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Tuesday, January 18, 2022

Horse photographed during martial fire is safe after rescue

Dotted with flames and engulfed in smoke near homes on a small street with no outlets, Colorado State Patrol Master Trooper Travis Hood and his fellow Trooper Shane Johnson began to think about their safety. They had arrived at the scene of the martial fire and heard crackling on the radio, alerting the houses on Dyer Road to the still rapidly growing fire.

“There was no access to the neighborhood by car,” Hood said. “So we stood on the side of Highway 36, jumped the fence and ran from house to house shouting for people to be evacuated.” But with winds of 100+ mph, the two were quickly cleared of smoke. He lost sight of his cruiser and was forced to take refuge in the corner of nearby houses. The jawans had to wait for about thirty minutes before enough smoke was released to return to their vehicles. “Our security was quickly compromised due to smoke, wind, dust and fire within seconds,” he said.

Outraged by how quickly the fire had caught them, the two soldiers from Adams County decided to turn south on Highway 36 to McCaslin Boulevard.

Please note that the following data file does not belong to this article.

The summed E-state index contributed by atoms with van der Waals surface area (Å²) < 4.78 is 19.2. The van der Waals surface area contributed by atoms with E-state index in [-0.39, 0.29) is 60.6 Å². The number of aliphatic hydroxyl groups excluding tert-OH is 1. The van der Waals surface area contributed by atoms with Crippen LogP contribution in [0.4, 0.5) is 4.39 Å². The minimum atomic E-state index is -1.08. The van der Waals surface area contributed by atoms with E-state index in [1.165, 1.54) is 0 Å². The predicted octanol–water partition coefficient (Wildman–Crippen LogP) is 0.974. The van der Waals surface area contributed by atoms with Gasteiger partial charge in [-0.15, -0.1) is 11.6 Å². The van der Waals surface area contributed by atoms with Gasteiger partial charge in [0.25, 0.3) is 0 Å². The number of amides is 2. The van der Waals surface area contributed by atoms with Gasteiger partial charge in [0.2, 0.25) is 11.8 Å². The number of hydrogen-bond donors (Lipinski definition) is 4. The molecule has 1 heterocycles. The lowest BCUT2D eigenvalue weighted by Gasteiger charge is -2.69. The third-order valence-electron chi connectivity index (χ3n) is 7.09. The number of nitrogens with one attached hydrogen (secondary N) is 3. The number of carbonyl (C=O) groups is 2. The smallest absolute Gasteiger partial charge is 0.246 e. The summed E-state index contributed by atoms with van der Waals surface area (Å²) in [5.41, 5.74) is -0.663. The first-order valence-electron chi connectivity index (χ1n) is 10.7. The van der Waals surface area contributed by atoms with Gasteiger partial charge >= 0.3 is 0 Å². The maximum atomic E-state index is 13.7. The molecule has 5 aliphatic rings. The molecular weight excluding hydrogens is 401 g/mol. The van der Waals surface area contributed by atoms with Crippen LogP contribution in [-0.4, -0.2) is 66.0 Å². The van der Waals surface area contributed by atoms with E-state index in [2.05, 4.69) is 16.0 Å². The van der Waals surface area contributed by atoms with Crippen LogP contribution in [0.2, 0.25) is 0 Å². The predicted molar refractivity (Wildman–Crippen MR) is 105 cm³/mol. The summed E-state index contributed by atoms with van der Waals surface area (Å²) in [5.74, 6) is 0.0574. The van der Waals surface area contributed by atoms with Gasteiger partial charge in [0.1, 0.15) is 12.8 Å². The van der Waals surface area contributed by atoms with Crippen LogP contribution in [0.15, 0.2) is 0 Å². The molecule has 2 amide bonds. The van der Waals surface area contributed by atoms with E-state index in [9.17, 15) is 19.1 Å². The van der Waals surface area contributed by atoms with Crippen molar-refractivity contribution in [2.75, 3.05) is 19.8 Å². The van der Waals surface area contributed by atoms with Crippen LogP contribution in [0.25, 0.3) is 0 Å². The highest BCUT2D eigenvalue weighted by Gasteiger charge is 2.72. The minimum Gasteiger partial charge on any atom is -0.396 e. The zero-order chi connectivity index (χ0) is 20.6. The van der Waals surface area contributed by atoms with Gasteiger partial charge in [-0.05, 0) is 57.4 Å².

With fire from both sides, they slowly moved down the smoke-covered street, while the bangs of homes and businesses were heard on both sides. He crossed the large city of Superior Sign and then to his surprise saw a horse in the middle of a circular square that is usually a busy square. “Houses to the west were completely gutted, trees were on fire, embers were flying and stuff was exploding all around us,” Hood recalls. “Then I see a horse in the middle of it all. It took a while for my brain to process what was happening around us.”

Hood got out of his car to see what he could do to catch the horse. At first he drove away but as he turned towards his car, the horse started following him. “He came to me quietly as if wanting to be saved.”

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A fire truck stopped long enough to throw a utility rope out the window. “I don’t even know which department it was, but the rope was long enough to be put around the horse’s neck,” he said.

“I learned later that the horse was known to be shy, but because I thought he was scared and had trouble seeing I was able to walk carefully and there were no problems.”

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